For our first reading in ENGL 3241, we read the first chapter of Howard Rheingold‘s (2012) Net Smart on attention. I asked the class to read the chapter and monitor their own attention during the reading. In class, we shared our experiences with managing our attention when reading a non-fiction text like Net Smart. Even though our distractions differed, we all admitted that we had to make a conscious effort to focus our attention and block out potential stimuli that threatened to disrupt this focusing of attention. This conscious effort is the mindfulness that Rheingold is calling for; he sees this mindfulness as requisite for distributing our attention in productive ways. However, for Rheingold this is largely a mental effort that is made by individuals.
For others, the distribution of attention is also a social construct. For example, Jones (2005) suggests that people bring particular attention structures to different social spaces. We could not function as people in the world if we did not strategically distribute our attention, or construct particular attention structures that are appropriate for particular social situations. For example, if we cross a busy street, we need to foreground particular things like traffic lights, crosswalks, moving vehicles, and we need to background other things that are not important for crossing the street like billboards, storefronts, blinking advertisements in windows, etc. The attention structure for crossing a street is social because it is based in past experiences shared with others. If you find yourself in a country with left-hand traffic, you may quickly discover that your attention structure for crossing the street is not appropriate because you are looking the wrong way.
Likewise, particular attention structures are appropriate and inappropriate for specific social spaces. In class, I asked you if you would be offended if I did any of the following when you were introducing yourself: spread out and read a print newspaper, page through a thick photo album, write notes and pass them to someone in class, or check a daily planner spread out before me. Everyone in class agreed that this would be inappropriate because my attention structure and the means with which I focused my attention would send the message that I was not interested in what you were saying during your introduction. And yet, all of these activities can be mediated by a smart phone; the means of a phone is less offensive than a newspaper, photo album, handwritten note, or daily planner. In classrooms, instructors often convey, attempt to reinforce, and even police the appropriate attention structure.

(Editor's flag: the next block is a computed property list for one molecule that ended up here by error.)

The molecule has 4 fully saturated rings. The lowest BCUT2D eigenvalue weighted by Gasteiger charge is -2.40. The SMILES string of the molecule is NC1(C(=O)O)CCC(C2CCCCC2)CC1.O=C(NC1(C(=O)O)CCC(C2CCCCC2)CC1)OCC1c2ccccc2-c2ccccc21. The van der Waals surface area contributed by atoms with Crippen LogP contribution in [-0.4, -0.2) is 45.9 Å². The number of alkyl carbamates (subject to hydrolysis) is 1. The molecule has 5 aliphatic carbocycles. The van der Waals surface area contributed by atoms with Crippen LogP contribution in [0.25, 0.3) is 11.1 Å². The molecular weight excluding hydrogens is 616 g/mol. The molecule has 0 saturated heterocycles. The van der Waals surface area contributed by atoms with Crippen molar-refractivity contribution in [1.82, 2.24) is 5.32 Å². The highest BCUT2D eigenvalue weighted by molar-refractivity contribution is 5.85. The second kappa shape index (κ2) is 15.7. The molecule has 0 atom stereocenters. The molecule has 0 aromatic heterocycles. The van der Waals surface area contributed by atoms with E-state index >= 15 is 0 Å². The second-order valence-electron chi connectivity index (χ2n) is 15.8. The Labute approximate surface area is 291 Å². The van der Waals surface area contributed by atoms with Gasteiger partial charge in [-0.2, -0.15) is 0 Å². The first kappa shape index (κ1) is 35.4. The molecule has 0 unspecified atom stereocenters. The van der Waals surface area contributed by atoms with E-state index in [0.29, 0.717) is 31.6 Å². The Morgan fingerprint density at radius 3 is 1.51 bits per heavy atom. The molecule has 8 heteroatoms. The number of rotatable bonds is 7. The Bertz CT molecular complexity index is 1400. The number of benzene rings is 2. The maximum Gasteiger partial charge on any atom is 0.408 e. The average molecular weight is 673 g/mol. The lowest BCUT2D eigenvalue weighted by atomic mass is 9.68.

Additionally, some collaborative efforts not only benefit from but also require different attention structures from the people involved in coordinating their action. Consider how coaches, players, and officials have different attention structures for observing, playing in, and officiating the game of football. The game proceeds because the position coaches are observing their players, the players are observing within their position role and the play that is called, and the different officials are attending to their designated area of observation. The inexperienced football fan watching from home may not know how ‘to watch’ what is unfolding on the field. Similarly, consider how different players in a World of Warcraft raid must use different attention structures to perform their roles of tank, dps, or healer. When someone’s attention structure is inappropriate, the raid fails. Different people bring different attention structures to a shared social situation, like a football game or a WoW raid (Jones & Hafner, 2012).
As we move forward in our discussion of attention, let us not only consider the personal value in developing the mindfulness that Rheingold is writing about, but let us also consider the social value of bringing to bear attention structures that are appropriate for specific social occasions. Jones (2005) argues that attention structures are “fairly durable patterns of orientation towards different spaces and timescales” (p. 151). These attention structures are partially built into the physical environment (consider how classrooms and computer labs are arranged), they are partially constructed in relation to the expectations of a particular social interaction with others (consider attention expectations for talking to someone face to face), and they are partially informed by our personal history in such physical environments and particular social interactions (consider what you normally do in a particular place or specific social interaction).
What’s the appropriate attention structure for a given social space? How do you know?
What are the consequences of bringing to bear an inappropriate attention structure for a given social space?
What can a divergent attention structure, which foregrounds what typically goes unnoticed, reveal about a social space?
Can you pass this ‘test’ of your attention? In what ways was your attention structure appropriate or inappropriate for the tasks given?
Jones, R.H. (2005). Sites of engagement as sites of attention: time, space and culture in electronic discourse. In S. Norris & R.H. Jones (Eds.), Discourse in Action: Introducing Mediated Discourse Analysis (pp. 141-154). London: Routledge.
Jones, R.H. & Hafner, C.A. (2012). Understanding digital literacies: A practical introduction. London: Routledge.
Rheingold, H. (2012). Net smart: How to thrive online. Cambridge, MA: MIT Press.
More on attention and gorillas: http://www.npr.org/blogs/health/2013/02/11/171409656/why-even-radiologists-can-miss-a-gorilla-hiding-in-plain-sight